UN Rights Chief Urges Respect for Human Rights in Post-Coup Sudan
Many things worry the high commissioner about what she considers is a volatile and uncertain moment in Sudan’s future.
Bachelet notes the crisis in Sudan has its roots in human rights grievances. She says the solution to the crisis also must be grounded in human rights.
Bachelet’s spokeswoman, Ravina Shamdasani, says the high commissioner fears the ousting of longtime president Omar al-Bashir by the army will not result in a more democratic rule-based society.
She says Bachelet is disturbed by the military council’s announcement Thursday saying it would suspend the constitution and take charge of running the country during a two-year political transitional period.
“We are very concerned about this. The constitution of Sudan needs to be upheld. There are important human rights protections that are contained within that constitution…. We also understand that the announcement that was made yesterday did not indicate any possibility for people to participate in this transition,” Shamdasani said.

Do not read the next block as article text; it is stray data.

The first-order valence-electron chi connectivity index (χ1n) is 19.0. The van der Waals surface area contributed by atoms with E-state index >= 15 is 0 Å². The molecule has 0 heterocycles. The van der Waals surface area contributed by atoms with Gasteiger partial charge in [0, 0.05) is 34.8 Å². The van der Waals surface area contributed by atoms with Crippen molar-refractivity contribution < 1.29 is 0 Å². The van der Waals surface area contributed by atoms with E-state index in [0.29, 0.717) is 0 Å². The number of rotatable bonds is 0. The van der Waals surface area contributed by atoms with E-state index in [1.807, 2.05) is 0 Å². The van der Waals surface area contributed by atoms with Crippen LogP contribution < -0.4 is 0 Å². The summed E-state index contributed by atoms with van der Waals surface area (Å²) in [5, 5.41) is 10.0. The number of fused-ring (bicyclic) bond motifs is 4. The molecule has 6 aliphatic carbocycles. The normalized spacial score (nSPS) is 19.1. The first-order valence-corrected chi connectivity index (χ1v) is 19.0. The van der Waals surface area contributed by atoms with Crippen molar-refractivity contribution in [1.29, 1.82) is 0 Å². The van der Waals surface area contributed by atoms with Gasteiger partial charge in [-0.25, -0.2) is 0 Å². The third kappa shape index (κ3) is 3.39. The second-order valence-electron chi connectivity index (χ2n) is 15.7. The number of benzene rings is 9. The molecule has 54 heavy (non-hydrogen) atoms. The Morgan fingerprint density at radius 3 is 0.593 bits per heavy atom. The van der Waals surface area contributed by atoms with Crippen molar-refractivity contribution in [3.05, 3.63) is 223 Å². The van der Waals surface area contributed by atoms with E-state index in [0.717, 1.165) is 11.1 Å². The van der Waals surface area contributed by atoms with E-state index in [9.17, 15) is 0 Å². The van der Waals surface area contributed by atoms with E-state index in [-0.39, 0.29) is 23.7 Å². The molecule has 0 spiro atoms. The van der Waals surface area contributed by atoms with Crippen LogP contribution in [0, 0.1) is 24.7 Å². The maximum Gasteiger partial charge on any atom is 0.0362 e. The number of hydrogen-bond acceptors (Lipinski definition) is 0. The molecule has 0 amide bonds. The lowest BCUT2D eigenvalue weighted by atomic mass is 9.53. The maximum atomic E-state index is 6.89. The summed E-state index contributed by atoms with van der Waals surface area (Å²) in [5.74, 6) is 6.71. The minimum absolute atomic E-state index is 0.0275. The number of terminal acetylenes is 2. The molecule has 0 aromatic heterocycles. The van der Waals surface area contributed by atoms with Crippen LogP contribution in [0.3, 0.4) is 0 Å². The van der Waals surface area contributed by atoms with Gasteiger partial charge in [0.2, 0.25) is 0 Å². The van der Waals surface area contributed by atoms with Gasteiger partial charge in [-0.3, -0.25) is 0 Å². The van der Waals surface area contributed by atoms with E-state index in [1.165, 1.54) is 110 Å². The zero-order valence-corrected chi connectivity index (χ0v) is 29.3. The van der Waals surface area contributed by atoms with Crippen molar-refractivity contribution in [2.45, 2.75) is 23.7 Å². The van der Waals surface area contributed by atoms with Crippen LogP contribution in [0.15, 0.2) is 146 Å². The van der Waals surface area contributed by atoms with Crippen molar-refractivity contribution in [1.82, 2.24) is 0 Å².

Bachelet is calling on the authorities to ensure the inclusion of civil society and dissenting voices in charting a way forward.
The International Criminal Court has issued a statement demanding Sudan’s deposed president appear before the court to face justice. Al-Bashir is wanted by the ICC for alleged crimes against humanity, war crimes, and genocide committed in Sudan’s Darfur region.
Shamdasani told VOA her office is encouraging the government of Sudan to fully cooperate with the ICC.
“We are also calling for full accountability, including for the use of excessive force that has taken place since December this year. And, we are calling for full respect for the rule of law,” Shamdasani said.